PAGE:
A virtuous end does justify an immoral means. Sometimes people have to do bad things in order to have a good outcome. Take any war for example, it is immoral to kill other people and risk the lives of your own, but it is needed so you can secure the safety of your country.
While it is never the best way to conduct oneself, there are certain issues and motivations that really do support the statement "The Ends Justify The Means" or "By Any Means Necessary." That is not to say that immoral behavior should be the first choice, but for issues that are truly important - lifesaving medical research, human rights, freedom, etc, if immoral means are absolutely necessary to reach reasonable ends, it is justified.
The word "virtuous" implies that the acts committed are if fact morally correct, thus if something immoral is conducted, it then becomes non-virtuous.
Here is an example: If someone who is innocent must be killed against their own will to save 100 innocent people, your moral act of saving 100 innocent lives then becomes immoral due to 1 innocent life being sacrificed against their own will, and if the 100 people vote to kill that one innocent life to save themselves, they too become immoral and non-innocent, thus finalizing the fact the end is not virtuous due to the fact you are no longer saving innocent lives. This is because making the decision for someone else's life is in fact immoral.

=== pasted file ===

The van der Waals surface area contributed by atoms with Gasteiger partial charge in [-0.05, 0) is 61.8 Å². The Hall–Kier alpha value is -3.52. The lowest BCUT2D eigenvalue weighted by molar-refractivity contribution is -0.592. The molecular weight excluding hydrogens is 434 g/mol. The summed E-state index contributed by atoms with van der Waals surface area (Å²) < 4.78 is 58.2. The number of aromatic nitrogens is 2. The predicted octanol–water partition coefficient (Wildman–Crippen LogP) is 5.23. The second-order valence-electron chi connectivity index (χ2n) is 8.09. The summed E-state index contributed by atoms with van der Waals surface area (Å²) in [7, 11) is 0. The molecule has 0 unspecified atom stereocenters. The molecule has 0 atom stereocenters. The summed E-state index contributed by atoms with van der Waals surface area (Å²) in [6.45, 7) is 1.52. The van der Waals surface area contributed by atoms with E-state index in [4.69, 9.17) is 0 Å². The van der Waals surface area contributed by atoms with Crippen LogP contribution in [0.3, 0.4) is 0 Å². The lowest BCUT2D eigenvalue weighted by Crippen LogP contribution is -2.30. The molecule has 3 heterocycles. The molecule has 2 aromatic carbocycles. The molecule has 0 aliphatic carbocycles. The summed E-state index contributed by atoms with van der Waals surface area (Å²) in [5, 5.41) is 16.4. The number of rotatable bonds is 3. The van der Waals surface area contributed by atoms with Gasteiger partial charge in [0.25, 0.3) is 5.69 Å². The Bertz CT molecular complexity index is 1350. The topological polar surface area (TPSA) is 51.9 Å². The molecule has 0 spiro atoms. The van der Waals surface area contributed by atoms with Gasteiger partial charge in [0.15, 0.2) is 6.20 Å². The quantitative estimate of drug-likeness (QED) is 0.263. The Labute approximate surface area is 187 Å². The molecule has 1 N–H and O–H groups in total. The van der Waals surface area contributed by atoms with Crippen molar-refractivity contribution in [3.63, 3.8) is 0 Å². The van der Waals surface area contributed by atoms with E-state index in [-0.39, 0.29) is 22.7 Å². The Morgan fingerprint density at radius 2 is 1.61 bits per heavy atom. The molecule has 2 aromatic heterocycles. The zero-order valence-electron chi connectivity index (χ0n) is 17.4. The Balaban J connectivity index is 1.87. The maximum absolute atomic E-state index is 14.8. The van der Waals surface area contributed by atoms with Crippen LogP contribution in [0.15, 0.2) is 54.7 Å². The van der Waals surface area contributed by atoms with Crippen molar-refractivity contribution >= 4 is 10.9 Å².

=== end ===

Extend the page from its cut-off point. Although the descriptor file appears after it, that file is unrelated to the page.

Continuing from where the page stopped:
However, if said person gives up their own life to save the many, it is then considered morally correct to save 100 innocent lives by killing said person that has willingly given their life as a sacrifice.
The true virtuous end would be to find a way to possibly save everyone (even if some die unintentionally), or sacrifice yourself for the rest, or if someone else willingly gives up their own life for the rest to be saved.